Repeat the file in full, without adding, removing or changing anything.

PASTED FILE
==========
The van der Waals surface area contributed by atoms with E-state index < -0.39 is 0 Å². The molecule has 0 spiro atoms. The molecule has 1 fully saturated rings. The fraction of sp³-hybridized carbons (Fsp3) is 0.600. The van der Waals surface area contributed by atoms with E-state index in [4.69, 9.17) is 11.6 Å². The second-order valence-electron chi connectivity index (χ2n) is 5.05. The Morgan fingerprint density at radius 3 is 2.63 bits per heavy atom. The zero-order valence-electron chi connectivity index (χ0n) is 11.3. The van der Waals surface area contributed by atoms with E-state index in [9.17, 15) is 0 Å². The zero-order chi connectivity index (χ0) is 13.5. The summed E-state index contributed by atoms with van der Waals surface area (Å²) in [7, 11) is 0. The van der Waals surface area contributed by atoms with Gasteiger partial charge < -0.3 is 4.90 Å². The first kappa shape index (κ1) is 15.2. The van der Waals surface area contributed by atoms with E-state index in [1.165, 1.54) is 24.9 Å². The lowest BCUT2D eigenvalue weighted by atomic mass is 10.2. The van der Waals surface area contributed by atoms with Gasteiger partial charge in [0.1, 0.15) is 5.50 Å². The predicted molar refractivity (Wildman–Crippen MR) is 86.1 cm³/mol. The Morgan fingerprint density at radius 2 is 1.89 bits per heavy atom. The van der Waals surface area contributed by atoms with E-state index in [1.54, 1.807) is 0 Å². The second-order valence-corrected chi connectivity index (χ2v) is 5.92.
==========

The van der Waals surface area contributed by atoms with E-state index < -0.39 is 0 Å². The molecule has 0 spiro atoms. The molecule has 1 fully saturated rings. The fraction of sp³-hybridized carbons (Fsp3) is 0.600. The van der Waals surface area contributed by atoms with E-state index in [4.69, 9.17) is 11.6 Å². The second-order valence-electron chi connectivity index (χ2n) is 5.05. The Morgan fingerprint density at radius 3 is 2.63 bits per heavy atom. The zero-order valence-electron chi connectivity index (χ0n) is 11.3. The van der Waals surface area contributed by atoms with E-state index in [9.17, 15) is 0 Å². The zero-order chi connectivity index (χ0) is 13.5. The summed E-state index contributed by atoms with van der Waals surface area (Å²) in [7, 11) is 0. The van der Waals surface area contributed by atoms with Gasteiger partial charge < -0.3 is 4.90 Å². The first kappa shape index (κ1) is 15.2. The van der Waals surface area contributed by atoms with E-state index in [1.165, 1.54) is 24.9 Å². The lowest BCUT2D eigenvalue weighted by atomic mass is 10.2. The van der Waals surface area contributed by atoms with Gasteiger partial charge in [0.1, 0.15) is 5.50 Å². The predicted molar refractivity (Wildman–Crippen MR) is 86.1 cm³/mol. The Morgan fingerprint density at radius 2 is 1.89 bits per heavy atom. The van der Waals surface area contributed by atoms with E-state index in [1.54, 1.807) is 0 Å². The second-order valence-corrected chi connectivity index (χ2v) is 5.92.